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A Snapshot in Nuclear Time

polaroid Let’s take a snapshot of the legislative landscape as it relates to nuclear energy:

Last week, Sens. Lamar Alexander (R-Tenn.) and Jim Webb (D-Va.) introduced a climate change bill that includes a strong nuclear title, something missing from the initial draft of the Kerry-Boxer bill. Take-away phrase: mini-Manhattan projects, which they use to refer to research initiatives such as nuclear reprocessing methods.

And Sen. Mark Udall (D-Colo.) proposed an extensive addition to the Energy Policy Act of 2005 that beefs up the nuclear provisions of the act considerably.

And Sen. Jeff Bingaman (D-N.M.)  bolstered Udall’s effort by introducing a self-described complementary bill to Udall’s that promotes research and development into small nuclear reactors (that is, those with 350 mW or less of capacity). Bingaman and Udall are co-sponsors of each other’s bills, with Sen. Lisa Murkowski (R-Alaska) as co-sponsor on both bills.

This is important because Bingaman and Murkowski are chairman and ranking member on the Senate Energy and Natural Resources committee, which will take up both the Udall and Bingaman bills. That’s a lot of important – and bipartisan – support right out of the gate. (That’s true of Webb-Alexander as well, though that’s a much more expansive bill.)


You would think someone in the news business might notice all the Ds among those sponsors and scratch their heads with interest.

The Obama administration and leading Democrats, in an effort to win greater support for climate change legislation, are eyeing federal tax incentives and loan guarantees to fund a new crop of nuclear power plants across the United States that could eventually help drive down carbon emissions.

This comes from the Washington Post’s Anthony Faiola, and we should note that this appeared on A-1 above the fold in the printed edition. That means it’ll be very widely seen, at least in passing, on Capitol Hill.

Faiola’s hook is the increasing support for nuclear energy among environmentalists – something we’ve written about here several times in the last couple of months – but there’s a lot of interesting tidbits throughout.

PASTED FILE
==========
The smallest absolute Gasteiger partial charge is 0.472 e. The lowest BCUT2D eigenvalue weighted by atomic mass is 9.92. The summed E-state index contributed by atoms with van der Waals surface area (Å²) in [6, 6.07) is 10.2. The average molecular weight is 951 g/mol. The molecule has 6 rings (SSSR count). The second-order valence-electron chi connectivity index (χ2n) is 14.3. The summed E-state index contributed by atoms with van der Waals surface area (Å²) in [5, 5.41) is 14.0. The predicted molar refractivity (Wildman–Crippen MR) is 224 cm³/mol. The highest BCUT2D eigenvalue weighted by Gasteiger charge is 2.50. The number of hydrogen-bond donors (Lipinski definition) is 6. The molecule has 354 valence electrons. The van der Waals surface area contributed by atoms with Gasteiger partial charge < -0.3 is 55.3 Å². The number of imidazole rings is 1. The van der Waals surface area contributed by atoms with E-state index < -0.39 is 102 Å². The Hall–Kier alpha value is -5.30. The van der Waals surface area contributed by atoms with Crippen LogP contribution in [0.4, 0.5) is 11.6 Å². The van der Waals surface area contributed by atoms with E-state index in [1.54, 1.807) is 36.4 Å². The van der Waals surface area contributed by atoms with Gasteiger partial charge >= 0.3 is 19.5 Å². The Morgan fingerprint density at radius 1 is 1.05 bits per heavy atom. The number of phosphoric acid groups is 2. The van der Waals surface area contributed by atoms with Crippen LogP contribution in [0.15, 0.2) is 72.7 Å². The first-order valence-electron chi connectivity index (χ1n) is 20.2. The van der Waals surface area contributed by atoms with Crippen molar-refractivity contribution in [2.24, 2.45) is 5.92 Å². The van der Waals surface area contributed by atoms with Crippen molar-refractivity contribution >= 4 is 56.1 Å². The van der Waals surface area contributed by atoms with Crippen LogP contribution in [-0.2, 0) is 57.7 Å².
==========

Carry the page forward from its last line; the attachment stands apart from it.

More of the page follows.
So far at least, the start of what many are calling "a new nuclear age" is unfolding with only muted opposition -- nothing like the protests and plant invasions that helped define the green movement in the United States and Europe during the 1960s and 1970s.


An Environmental Protection Agency analysis of the Waxman-Markey bill passed by the House, for instance, shows nuclear energy generation more than doubling in the United States by 2050 if the legislation is made law.


"Our base is as opposed to nuclear as ever," said David Hamilton, director of the Global Warming and Energy Program for the Sierra Club in Washington. "You have to recognize that nuclear is only one small part of this [a solution to global warming]."

Wha – ? Oops! Well, although we’re not sure Faiola gives Hamilton his full due, he uses this bit to show environmental activists becoming more “pragmatic” about nuclear energy. For example:

"Because of global warming, most of the big groups have become less active on their nuclear campaign, and almost all of us are taking another look at our internal policies," said Mike Childs, head of climate change issues for Friends of the Earth in Britain.

And if legislators want to keep their green profiles up while supporting nuclear energy, words like this can only help. (We’ve also had some harsh words for FOE in the past, so this development is very welcome.)

Consider the current legislative efforts and the Washington Post article as a snapshot of this particular moment in the climate change debate. We now have to pull it out of the Polaroid camera and wave it around in the air and see if it develops correctly. We think nuclear energy now has all the traction it needs to find its place at the energy table, so we may want to remember these past couple of weeks as the period when it all came together. And just in time for Thanksgiving.

Polaroid is the name given to a synthetic plastic that polarizes light (useful in sunglasses). The Polaroid Corp. (and others) exploited the principle to create a line of cameras that produced instant – well, almost instant – photographs. These sold as early as 1948, but are really familiar as the equivalent of 8-track tapes in the 1970s –technologies that became genuine icons of their era, but yielded fairly rapidly to superior successors – cassette tapes and truly instant photography (also from Polaroid.)

But if you have an album of brownish pink photos, it’s hard not to feel affection for Polaroid.


Scott said…
Does anyone else see the problem with the phrase 'mini-Manhattan' projects? I mean, it certainly makes logical sense on paper, but considering that the majority of the public already conflates nuclear bombs and nuclear power, then why encourage the connection?
Anonymous said…
Perhaps "Mini-Apollo-programs"?
Scott said…